¶ 6 Leave a comment on paragraph 6 0 Zaïre found no sharper critic anywhere than among the Dutch. Frederik Duim, who may be related to the famous actor by this name at the Amsterdam Theater, found so much to criticize in the play that he thought he might as well write a better one.[16.9] And he really did write one, which is different in that the conversion of Zaïre is the primary focus, and which ends with the Sultan overcoming his love and sending the Christian Zaïre to her native land with all the pomp warranted by her elevated status. The old Lusignan dies of joy. Who needs to know more? The one unforgivable flaw of a tragic poet is this: that he leaves us cold. If he engages us, he can do whatever he wants with the small technical rules.[16.10] The Duims of the world may well find fault, but they should not presume to draw Ulysses’ bow. I say all this because I do not want to imply anything about the merits of his criticism merely because his improvement was inept. Duim’s criticism is in many places well grounded: he notes with particular astuteness how Voltaire is a bit clumsy in his presentation of place, and how he fails to provide sufficient motivation for character entrances and exists. Additionally, the contradictions in the sixth scene of the third act do not escape his attention. “Orosman,” he notes, “comes to fetch Zaïre in the Mosque; Zaïre refuses to go with him, failing to provide the least shred of an excuse for her refusal; she leaves, and Orosman is left standing there like a dolt (“als eenen lafhartigen”). Is this really suitable for one of his dignity? Does this correspond well with his character? Why does he not press Zaïre to explain herself? Why does he not follow her into the Seraglio? Is he not allowed to follow her there?”[16.11] – My good Duim! If Zaïre had explained herself sufficiently, where would the rest of the acts have come from? Wouldn’t the entire tragedy have been ruined? – Precisely! The second scene of the third act is equally misconceived: Orosman comes again to Zaïre, Zaïre again walks off without providing the slightest justification, and Orosman, the decent fellow (“dien goeden hals”), consoles himself with a monologue. But as I already said, the entanglements or uncertainties have to last until the fifth act; and if the whole plot hangs on a hair, many more important things in the world hang on nothing stronger.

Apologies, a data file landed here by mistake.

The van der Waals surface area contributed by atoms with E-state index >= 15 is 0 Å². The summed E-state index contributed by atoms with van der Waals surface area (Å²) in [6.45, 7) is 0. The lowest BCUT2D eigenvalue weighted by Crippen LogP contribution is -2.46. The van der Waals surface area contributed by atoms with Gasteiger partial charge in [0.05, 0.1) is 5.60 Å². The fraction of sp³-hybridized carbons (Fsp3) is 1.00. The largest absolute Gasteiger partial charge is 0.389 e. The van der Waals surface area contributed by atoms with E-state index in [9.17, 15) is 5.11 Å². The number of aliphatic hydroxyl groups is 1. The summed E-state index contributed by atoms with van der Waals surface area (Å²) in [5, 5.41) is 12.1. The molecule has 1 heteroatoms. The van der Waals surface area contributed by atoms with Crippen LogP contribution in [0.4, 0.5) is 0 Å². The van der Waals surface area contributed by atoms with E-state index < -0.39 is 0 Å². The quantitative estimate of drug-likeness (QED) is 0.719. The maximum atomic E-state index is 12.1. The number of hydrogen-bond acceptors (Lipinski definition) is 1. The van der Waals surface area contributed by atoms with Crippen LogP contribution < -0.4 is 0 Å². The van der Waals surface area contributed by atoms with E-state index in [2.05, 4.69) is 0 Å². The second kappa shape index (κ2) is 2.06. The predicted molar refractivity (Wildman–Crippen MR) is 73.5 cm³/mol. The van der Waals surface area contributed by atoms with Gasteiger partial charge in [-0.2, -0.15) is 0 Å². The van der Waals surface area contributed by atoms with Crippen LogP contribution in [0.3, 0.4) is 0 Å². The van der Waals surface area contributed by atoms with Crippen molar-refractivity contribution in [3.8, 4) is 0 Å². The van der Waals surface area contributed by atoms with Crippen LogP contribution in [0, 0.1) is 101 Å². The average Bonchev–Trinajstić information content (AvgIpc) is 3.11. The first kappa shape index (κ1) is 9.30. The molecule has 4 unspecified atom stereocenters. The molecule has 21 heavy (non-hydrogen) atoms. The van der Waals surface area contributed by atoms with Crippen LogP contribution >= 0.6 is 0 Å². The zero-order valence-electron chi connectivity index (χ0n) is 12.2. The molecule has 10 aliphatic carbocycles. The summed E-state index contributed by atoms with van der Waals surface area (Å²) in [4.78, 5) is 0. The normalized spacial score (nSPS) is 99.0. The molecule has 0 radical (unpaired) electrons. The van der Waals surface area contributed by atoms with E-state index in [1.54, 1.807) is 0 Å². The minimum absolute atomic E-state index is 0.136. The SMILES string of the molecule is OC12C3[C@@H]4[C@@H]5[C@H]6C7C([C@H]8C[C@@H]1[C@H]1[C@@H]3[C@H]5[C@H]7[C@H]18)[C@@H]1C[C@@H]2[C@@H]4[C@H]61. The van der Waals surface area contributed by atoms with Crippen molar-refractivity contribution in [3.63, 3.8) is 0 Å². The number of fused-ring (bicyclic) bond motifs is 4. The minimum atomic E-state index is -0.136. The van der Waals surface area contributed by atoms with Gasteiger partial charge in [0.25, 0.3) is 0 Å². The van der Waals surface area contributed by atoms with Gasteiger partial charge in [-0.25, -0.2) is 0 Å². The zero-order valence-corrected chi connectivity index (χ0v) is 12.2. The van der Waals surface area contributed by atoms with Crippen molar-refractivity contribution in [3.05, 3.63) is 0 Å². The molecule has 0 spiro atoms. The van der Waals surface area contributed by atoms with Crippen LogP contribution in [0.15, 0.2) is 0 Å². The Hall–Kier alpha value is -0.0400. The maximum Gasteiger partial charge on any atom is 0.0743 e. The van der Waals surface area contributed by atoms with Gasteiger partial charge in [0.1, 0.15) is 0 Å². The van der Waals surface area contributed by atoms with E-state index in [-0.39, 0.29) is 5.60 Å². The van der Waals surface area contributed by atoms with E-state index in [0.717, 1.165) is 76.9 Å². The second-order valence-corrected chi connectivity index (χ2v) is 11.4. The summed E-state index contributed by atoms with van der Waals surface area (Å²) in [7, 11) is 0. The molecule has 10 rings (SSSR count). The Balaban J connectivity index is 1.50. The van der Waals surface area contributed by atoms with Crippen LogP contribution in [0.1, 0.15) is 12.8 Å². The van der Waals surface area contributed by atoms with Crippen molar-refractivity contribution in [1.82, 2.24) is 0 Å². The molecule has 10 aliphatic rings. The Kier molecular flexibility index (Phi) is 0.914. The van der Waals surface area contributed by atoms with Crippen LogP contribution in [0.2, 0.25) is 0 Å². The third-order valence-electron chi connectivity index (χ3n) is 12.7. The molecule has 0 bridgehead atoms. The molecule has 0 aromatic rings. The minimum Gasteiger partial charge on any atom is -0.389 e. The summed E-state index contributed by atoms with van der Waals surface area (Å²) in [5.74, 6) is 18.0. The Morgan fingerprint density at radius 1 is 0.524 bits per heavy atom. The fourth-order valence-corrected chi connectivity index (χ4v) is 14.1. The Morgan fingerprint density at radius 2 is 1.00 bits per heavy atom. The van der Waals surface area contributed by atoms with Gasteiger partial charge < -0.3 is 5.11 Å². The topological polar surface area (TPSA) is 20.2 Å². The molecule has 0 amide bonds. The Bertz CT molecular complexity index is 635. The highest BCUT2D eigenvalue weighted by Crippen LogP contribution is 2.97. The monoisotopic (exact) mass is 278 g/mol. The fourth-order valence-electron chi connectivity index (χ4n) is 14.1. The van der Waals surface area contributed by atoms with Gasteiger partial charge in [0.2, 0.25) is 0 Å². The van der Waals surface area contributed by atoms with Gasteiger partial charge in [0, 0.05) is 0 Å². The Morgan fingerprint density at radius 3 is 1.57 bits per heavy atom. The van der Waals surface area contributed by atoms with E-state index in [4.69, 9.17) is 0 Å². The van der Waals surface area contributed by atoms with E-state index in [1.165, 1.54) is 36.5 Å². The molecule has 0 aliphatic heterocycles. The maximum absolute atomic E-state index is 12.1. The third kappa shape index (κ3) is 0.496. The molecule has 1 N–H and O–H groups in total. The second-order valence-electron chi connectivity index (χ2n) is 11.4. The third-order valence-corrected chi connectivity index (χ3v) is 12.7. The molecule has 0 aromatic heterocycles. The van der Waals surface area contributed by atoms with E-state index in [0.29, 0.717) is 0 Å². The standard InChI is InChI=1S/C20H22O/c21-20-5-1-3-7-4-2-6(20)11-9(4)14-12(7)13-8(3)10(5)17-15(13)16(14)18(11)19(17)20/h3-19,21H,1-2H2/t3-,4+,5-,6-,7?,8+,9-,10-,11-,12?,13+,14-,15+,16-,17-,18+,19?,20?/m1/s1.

¶ 7 Leave a comment on paragraph 7 0 This last mentioned scene is otherwise one in which the actor playing Orosman can show his finest skills in all their unassuming brilliance, and which only an equally refined connoisseur is capable of perceiving. He has to transition from one emotion to another, and he has to know how to make this transition look so natural through body language that the audience is not jolted, but pulled along through swift but gradual progression. At first the noble Orosman reveals himself willing to forgive Zaïre when he thinks her heart is set, as long as she is honorable enough not to keep it a secret from him any longer. But then his passion reawakens, and he orders the sacrifice of his rival. He is tender enough to ensure her of his favor at this point. But when Zaïre insists on her innocence, despite what he believed was such clear evidence, he is overcome with the most intense displeasure. And so he goes from pride to tenderness, and from tenderness to bitterness. All that Rémond de Saint-Albine wants to see achieved in The Actor is accomplished by Herr Ekhof in such a magnificent way, that one could believe he alone was the model for the critic. [16.12]
Leave a comment on paragraph 8 0
[*] Questo mortale orror che per le vene
Tutte me scorre, omai non è dolore,
Che basti ad appagarti, anima bella.
Feroce cor, cor dispietato, e misero,
Paga la pena del delitto orrendo.
Mani crudeli – oh Dio – Mani, che siete
Tinte del sangue di sì cara donna,
Voi – voi – dov’è quel ferro? Un’ altra volta
In mezzo al petto – Oimè, dov’è quel ferro?
Tenebre, e notte
Si fanno intorno—
Perchè non posso—
Non posso spargere
Il sangue tutto?
Sì, sì, lo spargo tutto, anima mia,
Dove sei? – piu non posso – oh Dio! Non posso—
Vorrei – vederti – io manco, io manco, oh Dio! [Gozzi, Zaira 62. – Ed.]
- ¶ 9 Leave a comment on paragraph 9 0
- [†] Text in blue indicates passages cut by Zimmern in her 1890 translation.
- [16.1] Lessing continues his discussion from  of Zara (Aaron Hill’s translation of Voltaire’s Zaïre).
- [16.2] Susanna Maria Cibber (1716–66).
- [16.3] An error: Susanna Cibber was married to Colley Cibber’s son, Theophilus (1703–58), also an actor and playwright.
- [16.4] Jeanne Cathérine Gaussin (1711-67). Voltaire’s laudatory poem “Épître Dédicatoire à Mademoiselle Gossin [sic], Jeune Actrice” [“Dedicatory letter to Mme Gossin, Young Actress”] was added to the 1732 edition of Zaïre.
- [16.5] Aaron Hill (c. 1715-1739), nephew and namesake of the playwright; his performance of Osman (Orosman) on Zara’s opening night was a spectacular failure and he was removed from the cast.
- [16.6] From Voltaire’s second letter to Fawkener (Voltaire, “Seconde Lettre” 411). See .
- [16.7] Count Gasparo Gozzi (1713–86): Italian playwright, critic, poet, and translator whose collected works appeared in 12 volumes (1794–98). Not to be confused with his more famous brother, Carlo Gozzi (1720–1806).
- [16.8] In the original (as well as in Schwabe’s translation) Orosman stabs himself, then orders safe conduct for Nerestan, who, in the final lines of the play, expresses his confusion over how to view the tragic figure. See Voltaire, Zaïre 523.
- [16.9] Frederik Duim (1673–1754), playwright; possibly the father of Izaak Duim (1696–1782), a renowned actor. His adaptation is entitled Zaïre, bekeerde Turkinne [Zaïre, the Converted Turk] (1735).
- [16.10] A departure from neoclassical models of playwriting.
- [16.11] For Duim’s criticism of Voltaire, see the preface to his Zaïre.
- [16.12] This paragraph is drawn from Le Comédien (1747), in which Sainte-Albine details the emotional and physical transitions that an actor playing Orosman must embody. See Sainte-Albine 208–14.